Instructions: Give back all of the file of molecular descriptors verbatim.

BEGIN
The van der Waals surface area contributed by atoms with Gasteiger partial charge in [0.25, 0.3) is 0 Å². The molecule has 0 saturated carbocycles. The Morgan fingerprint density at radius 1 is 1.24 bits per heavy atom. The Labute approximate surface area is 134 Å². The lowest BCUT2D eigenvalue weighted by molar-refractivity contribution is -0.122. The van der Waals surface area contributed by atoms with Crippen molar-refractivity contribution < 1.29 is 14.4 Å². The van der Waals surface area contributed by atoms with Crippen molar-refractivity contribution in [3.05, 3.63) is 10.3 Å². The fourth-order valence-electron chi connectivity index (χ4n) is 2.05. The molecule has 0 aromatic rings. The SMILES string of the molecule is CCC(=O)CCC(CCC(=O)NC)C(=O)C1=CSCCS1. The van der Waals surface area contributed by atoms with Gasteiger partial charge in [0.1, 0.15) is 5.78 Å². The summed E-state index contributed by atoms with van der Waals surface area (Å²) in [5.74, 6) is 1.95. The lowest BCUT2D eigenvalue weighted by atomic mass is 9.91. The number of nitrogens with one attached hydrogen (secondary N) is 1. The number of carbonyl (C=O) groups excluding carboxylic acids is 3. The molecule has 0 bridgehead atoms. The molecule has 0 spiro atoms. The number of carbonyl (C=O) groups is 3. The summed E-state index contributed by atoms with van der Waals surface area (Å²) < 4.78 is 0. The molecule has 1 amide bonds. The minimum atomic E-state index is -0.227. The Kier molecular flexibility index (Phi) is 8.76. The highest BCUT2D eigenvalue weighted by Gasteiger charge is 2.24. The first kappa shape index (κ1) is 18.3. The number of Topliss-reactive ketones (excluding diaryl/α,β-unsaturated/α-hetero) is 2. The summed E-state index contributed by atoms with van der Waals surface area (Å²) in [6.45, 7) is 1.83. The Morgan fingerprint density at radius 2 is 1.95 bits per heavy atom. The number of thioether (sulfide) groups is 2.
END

The van der Waals surface area contributed by atoms with Gasteiger partial charge in [0.25, 0.3) is 0 Å². The molecule has 0 saturated carbocycles. The Morgan fingerprint density at radius 1 is 1.24 bits per heavy atom. The Labute approximate surface area is 134 Å². The lowest BCUT2D eigenvalue weighted by molar-refractivity contribution is -0.122. The van der Waals surface area contributed by atoms with Crippen molar-refractivity contribution < 1.29 is 14.4 Å². The van der Waals surface area contributed by atoms with Crippen molar-refractivity contribution in [3.05, 3.63) is 10.3 Å². The fourth-order valence-electron chi connectivity index (χ4n) is 2.05. The molecule has 0 aromatic rings. The SMILES string of the molecule is CCC(=O)CCC(CCC(=O)NC)C(=O)C1=CSCCS1. The van der Waals surface area contributed by atoms with Gasteiger partial charge in [0.1, 0.15) is 5.78 Å². The summed E-state index contributed by atoms with van der Waals surface area (Å²) in [5.74, 6) is 1.95. The lowest BCUT2D eigenvalue weighted by atomic mass is 9.91. The number of nitrogens with one attached hydrogen (secondary N) is 1. The number of carbonyl (C=O) groups excluding carboxylic acids is 3. The molecule has 0 bridgehead atoms. The molecule has 0 spiro atoms. The number of carbonyl (C=O) groups is 3. The summed E-state index contributed by atoms with van der Waals surface area (Å²) < 4.78 is 0. The molecule has 1 amide bonds. The minimum atomic E-state index is -0.227. The Kier molecular flexibility index (Phi) is 8.76. The highest BCUT2D eigenvalue weighted by Gasteiger charge is 2.24. The first kappa shape index (κ1) is 18.3. The number of Topliss-reactive ketones (excluding diaryl/α,β-unsaturated/α-hetero) is 2. The summed E-state index contributed by atoms with van der Waals surface area (Å²) in [6.45, 7) is 1.83. The Morgan fingerprint density at radius 2 is 1.95 bits per heavy atom. The number of thioether (sulfide) groups is 2.